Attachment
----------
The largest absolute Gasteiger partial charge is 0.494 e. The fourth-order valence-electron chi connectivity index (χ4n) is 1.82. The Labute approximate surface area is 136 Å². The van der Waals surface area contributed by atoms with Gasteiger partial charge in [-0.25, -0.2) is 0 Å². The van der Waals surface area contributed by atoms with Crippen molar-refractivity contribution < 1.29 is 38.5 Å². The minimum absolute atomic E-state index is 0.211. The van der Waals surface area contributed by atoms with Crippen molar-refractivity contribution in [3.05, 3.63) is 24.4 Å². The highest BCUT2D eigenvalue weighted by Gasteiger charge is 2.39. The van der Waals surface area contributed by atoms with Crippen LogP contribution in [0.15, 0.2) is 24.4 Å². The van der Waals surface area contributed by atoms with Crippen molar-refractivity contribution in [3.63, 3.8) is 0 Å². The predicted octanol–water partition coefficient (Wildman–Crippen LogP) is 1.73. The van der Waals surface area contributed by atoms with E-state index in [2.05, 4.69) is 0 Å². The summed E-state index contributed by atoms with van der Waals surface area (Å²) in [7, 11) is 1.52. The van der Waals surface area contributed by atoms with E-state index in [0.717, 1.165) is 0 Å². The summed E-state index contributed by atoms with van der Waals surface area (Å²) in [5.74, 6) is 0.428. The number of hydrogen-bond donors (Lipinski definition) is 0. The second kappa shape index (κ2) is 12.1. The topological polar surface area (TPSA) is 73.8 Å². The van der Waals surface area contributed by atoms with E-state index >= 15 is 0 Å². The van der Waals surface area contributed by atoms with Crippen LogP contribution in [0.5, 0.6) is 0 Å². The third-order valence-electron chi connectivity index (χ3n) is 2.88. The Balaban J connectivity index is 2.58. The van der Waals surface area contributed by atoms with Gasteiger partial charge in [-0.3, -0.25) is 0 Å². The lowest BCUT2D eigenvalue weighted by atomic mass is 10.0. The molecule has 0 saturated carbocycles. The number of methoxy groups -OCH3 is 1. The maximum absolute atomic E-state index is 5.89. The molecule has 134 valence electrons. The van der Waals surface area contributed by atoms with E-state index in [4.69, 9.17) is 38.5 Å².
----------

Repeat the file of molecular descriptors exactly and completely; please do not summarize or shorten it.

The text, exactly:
The largest absolute Gasteiger partial charge is 0.494 e. The fourth-order valence-electron chi connectivity index (χ4n) is 1.82. The Labute approximate surface area is 136 Å². The van der Waals surface area contributed by atoms with Gasteiger partial charge in [-0.25, -0.2) is 0 Å². The van der Waals surface area contributed by atoms with Crippen molar-refractivity contribution < 1.29 is 38.5 Å². The minimum absolute atomic E-state index is 0.211. The van der Waals surface area contributed by atoms with Crippen molar-refractivity contribution in [3.05, 3.63) is 24.4 Å². The highest BCUT2D eigenvalue weighted by Gasteiger charge is 2.39. The van der Waals surface area contributed by atoms with Crippen LogP contribution in [0.15, 0.2) is 24.4 Å². The van der Waals surface area contributed by atoms with Crippen molar-refractivity contribution in [3.63, 3.8) is 0 Å². The predicted octanol–water partition coefficient (Wildman–Crippen LogP) is 1.73. The van der Waals surface area contributed by atoms with E-state index in [2.05, 4.69) is 0 Å². The summed E-state index contributed by atoms with van der Waals surface area (Å²) in [7, 11) is 1.52. The van der Waals surface area contributed by atoms with E-state index in [0.717, 1.165) is 0 Å². The summed E-state index contributed by atoms with van der Waals surface area (Å²) in [5.74, 6) is 0.428. The number of hydrogen-bond donors (Lipinski definition) is 0. The second kappa shape index (κ2) is 12.1. The topological polar surface area (TPSA) is 73.8 Å². The van der Waals surface area contributed by atoms with E-state index >= 15 is 0 Å². The van der Waals surface area contributed by atoms with Crippen LogP contribution in [0.5, 0.6) is 0 Å². The third-order valence-electron chi connectivity index (χ3n) is 2.88. The Balaban J connectivity index is 2.58. The van der Waals surface area contributed by atoms with Gasteiger partial charge in [-0.3, -0.25) is 0 Å². The lowest BCUT2D eigenvalue weighted by atomic mass is 10.0. The molecule has 0 saturated carbocycles. The number of methoxy groups -OCH3 is 1. The maximum absolute atomic E-state index is 5.89. The molecule has 134 valence electrons. The van der Waals surface area contributed by atoms with E-state index in [4.69, 9.17) is 38.5 Å².